I have a Panel as a container this panel has a picture on it as a background, within the container panel, I have another panel where I gonna put some information in labels, that information will change in time, what I want is a transition when a new info is about to show, fade out the information panel with the old info and then fade in the same panel with the new info. At the time of the fade out the information panel I will be able to see the backgroud image of the container panel. Both panels have BorderStyle=FixedSingle, also the info panel has a backcolor color.

Now my question is: is there any way to fade in/out the information panel and the whole content within too?

I was searching in the web, and I found an approach to this effect working with the panel's backcolor but it doesn't work at all, and besides, the content still there, since they just try to fade the backcolor property:

Timer tm = new Timer();
    private void Form1_Shown(object sender, EventArgs e)
        tm.Interval = 100;
        tm.Tick += new EventHandler(timer1_Tick);
        tm.Enabled = true;

    private void timer1_Tick(object sender, EventArgs e)
        int aa = 0;
        panel2.BackColor = Color.FromArgb(aa, 255, 0, 0);

        aa += 10;
        if (aa > 255)
            tm.Enabled = false;

Any help will be appreciated.

  • I don't know much about WPF, but if that is an option for you, it might be a better choice to achieve the effect you're looking for. en.wikipedia.org/wiki/Windows_Presentation_Foundation – Kiley Naro Sep 16 '11 at 17:58
  • Yes, in WPF you just create an animation that changes the opacity of the panel over time. – Robert Rossney Sep 16 '11 at 18:34
  • 1
    The problem you are going to face is that Opacity is only available at the form level, not the control level. Maybe a clever hack where you create an identical image on a form overlaying your panel and once the opactiy is at 100%, you hide the form. Winforms isn't good at this. – LarsTech Sep 16 '11 at 18:39
  • Indeed. Trying to do this in WinForms will cause you nothing but pain. It'd be like ramming a square peg in a round hole. Even if you can't change your whole app to WPF, there are ways to make WPF controls, and then host them in WinForms—that might be something to look at. – Adam Rackis Sep 16 '11 at 19:07
  • Thank you all for your comments, Kiley Naro, Robert Rossney, I am in the same page, I know nothing about WPF :( LarsTech you right the opacity is just for the forms, maybe I have to try something different. I agree Adam Rackis – Somebody Sep 17 '11 at 3:51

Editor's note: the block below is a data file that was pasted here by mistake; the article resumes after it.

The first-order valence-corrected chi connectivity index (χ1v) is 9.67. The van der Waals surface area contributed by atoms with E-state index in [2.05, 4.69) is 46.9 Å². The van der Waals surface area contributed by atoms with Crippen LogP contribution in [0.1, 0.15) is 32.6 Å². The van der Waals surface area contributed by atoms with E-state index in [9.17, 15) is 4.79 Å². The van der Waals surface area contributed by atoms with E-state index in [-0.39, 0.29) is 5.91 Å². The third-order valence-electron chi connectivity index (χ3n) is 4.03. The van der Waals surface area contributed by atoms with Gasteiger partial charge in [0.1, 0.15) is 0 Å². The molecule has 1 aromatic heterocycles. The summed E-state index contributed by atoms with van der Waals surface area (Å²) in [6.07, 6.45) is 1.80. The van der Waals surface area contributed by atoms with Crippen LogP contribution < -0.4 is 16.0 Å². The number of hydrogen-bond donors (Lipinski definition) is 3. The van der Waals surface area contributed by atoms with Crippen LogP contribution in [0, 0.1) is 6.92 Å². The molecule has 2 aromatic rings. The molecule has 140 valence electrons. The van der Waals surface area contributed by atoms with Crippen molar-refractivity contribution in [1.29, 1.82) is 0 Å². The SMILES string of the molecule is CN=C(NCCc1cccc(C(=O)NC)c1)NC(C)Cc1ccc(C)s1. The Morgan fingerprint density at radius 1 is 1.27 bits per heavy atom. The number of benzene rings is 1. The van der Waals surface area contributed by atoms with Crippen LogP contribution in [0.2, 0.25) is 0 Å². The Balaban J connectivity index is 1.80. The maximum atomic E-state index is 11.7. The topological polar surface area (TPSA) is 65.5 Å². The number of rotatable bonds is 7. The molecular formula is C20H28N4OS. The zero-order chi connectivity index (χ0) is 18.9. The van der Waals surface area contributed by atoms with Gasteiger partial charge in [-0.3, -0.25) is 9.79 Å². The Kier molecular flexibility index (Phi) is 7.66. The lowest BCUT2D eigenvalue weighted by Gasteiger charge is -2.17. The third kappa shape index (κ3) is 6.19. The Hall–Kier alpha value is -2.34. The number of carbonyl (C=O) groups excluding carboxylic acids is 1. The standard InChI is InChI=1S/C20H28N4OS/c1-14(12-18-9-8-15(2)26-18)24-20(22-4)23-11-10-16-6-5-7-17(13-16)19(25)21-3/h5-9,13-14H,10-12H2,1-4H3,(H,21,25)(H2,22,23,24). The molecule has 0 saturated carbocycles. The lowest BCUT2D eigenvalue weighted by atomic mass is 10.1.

I don't believe you can set the opacity of individual controls. The form itself has an opacity, but I don't think you want to fade out the whole control.

You can create custom controls that support opacity...here's an example: http://www.slimee.com/2009/02/net-transparent-forms-and-controls-with.html

I believe this implementation would apply to child controls within the panel (because it is working on the rectangular area that the control takes up). If I'm wrong, you'd have to handle all of the child control's as part of your over-ridden behavior.

As others have said, getting this to look 'smooth' might be a lot of work. Hopefully someone will have a better answer.

| improve this answer | |
  • I appreciate your answer, I agree with you, the intention of this app is to have a dashboard in a big TV where some info will be showing in time, that's why I need to use some visual effects to give the viewers a nice experience. Perhaps I need to find another tool to do this. – Somebody Sep 19 '11 at 12:26

As suggested in other answers, you can not (easily without your own controls) fade in/out a panel.

You can fade the form in or out at start up OR have a modal dialog form that fades in or out.

Fade In

    private void FadeIn_Tick(object sender, EventArgs e)
        this.Opacity += .08;
        if (this.Opacity >= 1)

Fade Out

    private void FadeOut_Tick(object sender, EventArgs e)
        this.Opacity -= .08; //Decrease opacity
        if (this.Opacity <= 0) //While it is not 0
            FadeOut.Stop(); //Stop!
            this.Close(); //Close the form
| improve this answer | |
  • thanks for respond MisdartedPenguin but your solution applies just to forms (like you said). – Somebody Sep 23 '11 at 19:08
  • This is not a solution for this question. Not even close – Alex Jolig Dec 28 '15 at 4:39

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